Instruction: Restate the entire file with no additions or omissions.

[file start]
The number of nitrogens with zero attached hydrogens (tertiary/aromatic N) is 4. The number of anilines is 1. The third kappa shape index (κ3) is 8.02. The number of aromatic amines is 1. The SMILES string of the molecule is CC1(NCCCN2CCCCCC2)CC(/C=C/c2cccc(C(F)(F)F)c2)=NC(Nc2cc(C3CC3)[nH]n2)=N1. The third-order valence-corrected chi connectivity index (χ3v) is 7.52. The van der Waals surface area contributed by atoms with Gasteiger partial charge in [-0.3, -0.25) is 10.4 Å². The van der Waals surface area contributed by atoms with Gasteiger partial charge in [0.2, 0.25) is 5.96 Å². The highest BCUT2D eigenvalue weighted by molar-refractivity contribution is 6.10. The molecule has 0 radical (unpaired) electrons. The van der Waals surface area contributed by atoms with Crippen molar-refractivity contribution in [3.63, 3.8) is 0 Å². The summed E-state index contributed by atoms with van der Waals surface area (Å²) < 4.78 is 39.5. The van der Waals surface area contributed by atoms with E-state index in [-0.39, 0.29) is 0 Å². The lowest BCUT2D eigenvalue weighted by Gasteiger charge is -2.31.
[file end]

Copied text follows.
The number of nitrogens with zero attached hydrogens (tertiary/aromatic N) is 4. The number of anilines is 1. The third kappa shape index (κ3) is 8.02. The number of aromatic amines is 1. The SMILES string of the molecule is CC1(NCCCN2CCCCCC2)CC(/C=C/c2cccc(C(F)(F)F)c2)=NC(Nc2cc(C3CC3)[nH]n2)=N1. The third-order valence-corrected chi connectivity index (χ3v) is 7.52. The van der Waals surface area contributed by atoms with Gasteiger partial charge in [-0.3, -0.25) is 10.4 Å². The van der Waals surface area contributed by atoms with Gasteiger partial charge in [0.2, 0.25) is 5.96 Å². The highest BCUT2D eigenvalue weighted by molar-refractivity contribution is 6.10. The molecule has 0 radical (unpaired) electrons. The van der Waals surface area contributed by atoms with Crippen molar-refractivity contribution in [3.63, 3.8) is 0 Å². The summed E-state index contributed by atoms with van der Waals surface area (Å²) < 4.78 is 39.5. The van der Waals surface area contributed by atoms with E-state index in [-0.39, 0.29) is 0 Å². The lowest BCUT2D eigenvalue weighted by Gasteiger charge is -2.31.